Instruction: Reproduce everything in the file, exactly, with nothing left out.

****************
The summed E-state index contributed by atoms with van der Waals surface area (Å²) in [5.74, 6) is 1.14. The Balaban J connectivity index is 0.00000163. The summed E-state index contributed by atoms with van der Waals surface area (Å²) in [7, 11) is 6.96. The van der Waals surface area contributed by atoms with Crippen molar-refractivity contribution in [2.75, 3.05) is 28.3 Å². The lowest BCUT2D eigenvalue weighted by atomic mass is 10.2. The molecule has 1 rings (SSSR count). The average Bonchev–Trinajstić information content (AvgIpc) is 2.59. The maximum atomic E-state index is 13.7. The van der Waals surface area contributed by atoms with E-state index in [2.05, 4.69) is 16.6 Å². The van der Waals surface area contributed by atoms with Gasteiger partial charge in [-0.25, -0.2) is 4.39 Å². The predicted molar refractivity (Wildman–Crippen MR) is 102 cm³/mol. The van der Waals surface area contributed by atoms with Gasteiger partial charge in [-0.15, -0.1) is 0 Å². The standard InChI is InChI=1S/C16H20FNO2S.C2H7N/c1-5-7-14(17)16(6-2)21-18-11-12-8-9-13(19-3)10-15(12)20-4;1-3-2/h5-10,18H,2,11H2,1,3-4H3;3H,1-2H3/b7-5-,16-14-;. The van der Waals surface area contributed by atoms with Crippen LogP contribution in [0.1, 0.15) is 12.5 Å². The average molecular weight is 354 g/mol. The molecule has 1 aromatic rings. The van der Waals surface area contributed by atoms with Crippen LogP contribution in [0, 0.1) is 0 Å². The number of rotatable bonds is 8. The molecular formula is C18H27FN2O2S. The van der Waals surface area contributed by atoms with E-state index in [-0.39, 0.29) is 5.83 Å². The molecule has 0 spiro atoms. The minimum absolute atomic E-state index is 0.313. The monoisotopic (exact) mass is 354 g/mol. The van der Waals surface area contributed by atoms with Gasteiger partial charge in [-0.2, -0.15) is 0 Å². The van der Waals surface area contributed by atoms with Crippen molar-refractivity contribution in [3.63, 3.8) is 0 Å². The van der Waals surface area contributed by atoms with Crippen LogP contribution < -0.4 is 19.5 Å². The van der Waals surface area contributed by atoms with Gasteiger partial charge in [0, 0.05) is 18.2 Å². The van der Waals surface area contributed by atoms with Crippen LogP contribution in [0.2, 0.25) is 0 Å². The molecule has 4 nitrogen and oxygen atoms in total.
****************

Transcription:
The summed E-state index contributed by atoms with van der Waals surface area (Å²) in [5.74, 6) is 1.14. The Balaban J connectivity index is 0.00000163. The summed E-state index contributed by atoms with van der Waals surface area (Å²) in [7, 11) is 6.96. The van der Waals surface area contributed by atoms with Crippen molar-refractivity contribution in [2.75, 3.05) is 28.3 Å². The lowest BCUT2D eigenvalue weighted by atomic mass is 10.2. The molecule has 1 rings (SSSR count). The average Bonchev–Trinajstić information content (AvgIpc) is 2.59. The maximum atomic E-state index is 13.7. The van der Waals surface area contributed by atoms with E-state index in [2.05, 4.69) is 16.6 Å². The van der Waals surface area contributed by atoms with Gasteiger partial charge in [-0.25, -0.2) is 4.39 Å². The predicted molar refractivity (Wildman–Crippen MR) is 102 cm³/mol. The van der Waals surface area contributed by atoms with Gasteiger partial charge in [-0.15, -0.1) is 0 Å². The standard InChI is InChI=1S/C16H20FNO2S.C2H7N/c1-5-7-14(17)16(6-2)21-18-11-12-8-9-13(19-3)10-15(12)20-4;1-3-2/h5-10,18H,2,11H2,1,3-4H3;3H,1-2H3/b7-5-,16-14-;. The van der Waals surface area contributed by atoms with Crippen LogP contribution in [0.1, 0.15) is 12.5 Å². The average molecular weight is 354 g/mol. The molecule has 1 aromatic rings. The van der Waals surface area contributed by atoms with Crippen LogP contribution in [0, 0.1) is 0 Å². The number of rotatable bonds is 8. The molecular formula is C18H27FN2O2S. The van der Waals surface area contributed by atoms with E-state index in [-0.39, 0.29) is 5.83 Å². The molecule has 0 spiro atoms. The minimum absolute atomic E-state index is 0.313. The monoisotopic (exact) mass is 354 g/mol. The van der Waals surface area contributed by atoms with Gasteiger partial charge in [-0.2, -0.15) is 0 Å². The van der Waals surface area contributed by atoms with Crippen molar-refractivity contribution in [3.63, 3.8) is 0 Å². The van der Waals surface area contributed by atoms with Crippen LogP contribution < -0.4 is 19.5 Å². The van der Waals surface area contributed by atoms with Gasteiger partial charge in [0, 0.05) is 18.2 Å². The van der Waals surface area contributed by atoms with Crippen LogP contribution in [0.2, 0.25) is 0 Å². The molecule has 4 nitrogen and oxygen atoms in total.